Posts Tagged ‘Program Notes’

Here you can find the program notes for last week’s screening of Deliver Us From Eva.

deliver us from eva poster

The Taming of the Shrew by William Shakespeare

Although we are accustomed to thinking of Shakespeare as the author of The Taming of the Shrew, this title is first formally established in reference to an anonymous play entered in the Stationers’ Register in 1594. The Stationers’ Register comprises the records maintained by the Stationers’ Company of London, which was a guild which has operated under royal charter since 1557 to regulate practices within the book trade, from printing to bookbinding and bookselling, and in this case it alerts us to what appears to be the first printing of a ‘bad’ quarto version of Shakespeare’s play, probably reconstructed from memory by actors of The Taming of the Shrew. The date of The Taming of the Shrew is a complex question, as there are only scant records about early performances, including a reference again from 1594 to a play called ‘The Tamynge of A Shrowe’ in Philip Henslowe’s Diary which was intriguingly played in the same week as Andronicus which may well have been another early Shakespearean work, Titus Andronicus. However, whilst the first known official attribution of The Taming of the Shrew to Shakespeare comes to us through the First Folio of 1623, the combination of printed and manuscript archival records strongly suggest that this is one of his earliest dramatic creations, and scholarly consensus currently points to a composition date between 1590 and 1591.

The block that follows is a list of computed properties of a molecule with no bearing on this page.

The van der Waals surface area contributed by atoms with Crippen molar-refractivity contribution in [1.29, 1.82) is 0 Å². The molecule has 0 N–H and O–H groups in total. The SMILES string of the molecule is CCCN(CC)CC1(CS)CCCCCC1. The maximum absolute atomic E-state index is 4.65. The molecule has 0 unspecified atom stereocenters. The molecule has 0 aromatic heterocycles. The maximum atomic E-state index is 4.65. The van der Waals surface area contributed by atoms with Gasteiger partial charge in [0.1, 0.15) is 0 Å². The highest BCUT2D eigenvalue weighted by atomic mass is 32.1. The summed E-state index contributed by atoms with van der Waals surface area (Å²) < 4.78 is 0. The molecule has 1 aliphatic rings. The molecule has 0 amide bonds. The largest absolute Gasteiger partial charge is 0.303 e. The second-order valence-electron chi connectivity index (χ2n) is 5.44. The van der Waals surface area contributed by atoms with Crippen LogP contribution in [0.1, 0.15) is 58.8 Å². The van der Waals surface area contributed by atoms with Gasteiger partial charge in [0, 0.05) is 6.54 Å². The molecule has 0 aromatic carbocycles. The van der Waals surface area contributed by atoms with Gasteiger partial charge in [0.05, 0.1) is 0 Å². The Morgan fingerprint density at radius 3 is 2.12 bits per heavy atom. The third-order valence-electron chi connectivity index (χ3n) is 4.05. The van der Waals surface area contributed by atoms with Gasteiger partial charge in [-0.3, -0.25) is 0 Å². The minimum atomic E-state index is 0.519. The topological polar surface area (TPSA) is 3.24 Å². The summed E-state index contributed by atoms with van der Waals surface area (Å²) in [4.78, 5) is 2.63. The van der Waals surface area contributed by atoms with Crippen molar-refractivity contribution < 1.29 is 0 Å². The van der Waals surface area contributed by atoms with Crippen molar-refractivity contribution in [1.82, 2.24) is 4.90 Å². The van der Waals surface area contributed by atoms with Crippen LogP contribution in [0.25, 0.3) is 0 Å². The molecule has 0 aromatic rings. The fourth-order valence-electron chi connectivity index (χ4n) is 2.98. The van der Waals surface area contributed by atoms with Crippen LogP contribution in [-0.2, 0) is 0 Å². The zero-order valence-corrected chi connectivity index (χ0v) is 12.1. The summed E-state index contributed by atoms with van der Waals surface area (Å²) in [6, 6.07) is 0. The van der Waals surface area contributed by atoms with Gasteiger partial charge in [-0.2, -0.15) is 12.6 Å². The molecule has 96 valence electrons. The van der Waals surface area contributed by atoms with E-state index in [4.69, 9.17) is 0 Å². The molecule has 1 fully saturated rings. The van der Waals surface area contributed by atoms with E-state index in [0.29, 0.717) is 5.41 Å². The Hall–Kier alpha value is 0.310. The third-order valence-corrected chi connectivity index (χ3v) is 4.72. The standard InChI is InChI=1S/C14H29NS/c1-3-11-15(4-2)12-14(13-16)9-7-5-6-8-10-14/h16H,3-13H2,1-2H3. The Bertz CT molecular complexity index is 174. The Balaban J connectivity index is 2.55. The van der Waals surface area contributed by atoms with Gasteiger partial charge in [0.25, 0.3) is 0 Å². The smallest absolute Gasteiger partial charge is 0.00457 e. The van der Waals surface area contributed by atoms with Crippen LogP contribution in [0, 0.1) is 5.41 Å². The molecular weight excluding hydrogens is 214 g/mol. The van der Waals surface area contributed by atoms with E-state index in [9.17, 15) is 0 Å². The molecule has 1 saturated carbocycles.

As one of Shakespeare’s earliest works, it is interesting that The Taming of the Shrew draws extensively upon Renaissance comedic pop culture for its narrative: although very few direct sources have been identified for the play’s main characters, the forthright and unforgiving Katherina and her would-be suitor Petruchio, the idea of woman-as-shrew, or scold, was a stock subject for jestbooks in the sixteenth and seventeenth centuries. The ‘scolding of a shrew’ is listed as one of the ‘six ill sounds’ of the world in a joke book in the mid-seventeenth century, the Merry Drollery of 1661 offers guidelines on ‘how to choose a shrew’ in its ‘Advice to Bachelors’, whilst in 1693 a ‘merry Poet’ recalls a tale in which a ‘newly married man’ offers his ‘shrewd wife’ as the best form of torture to punish a wolf who has been ravaging local villagers. Along with Shakespeare’s own Katherina, these examples represent an intriguing combination of deep-rooted misogyny with humor in a way which can be deeply unsettling to modern audiences. It is worth considering the fact that in Richard II in 1597 Shakespeare uses the adjective ‘shrewd’ to indicate the danger of a very sharp sword, and for modern spectators, the shrew may yet be able to transform from a standing joke into a cunning and worthy opponent for her male detractors.

Deliver Us From Eva directed by Gary Hardwick (2003)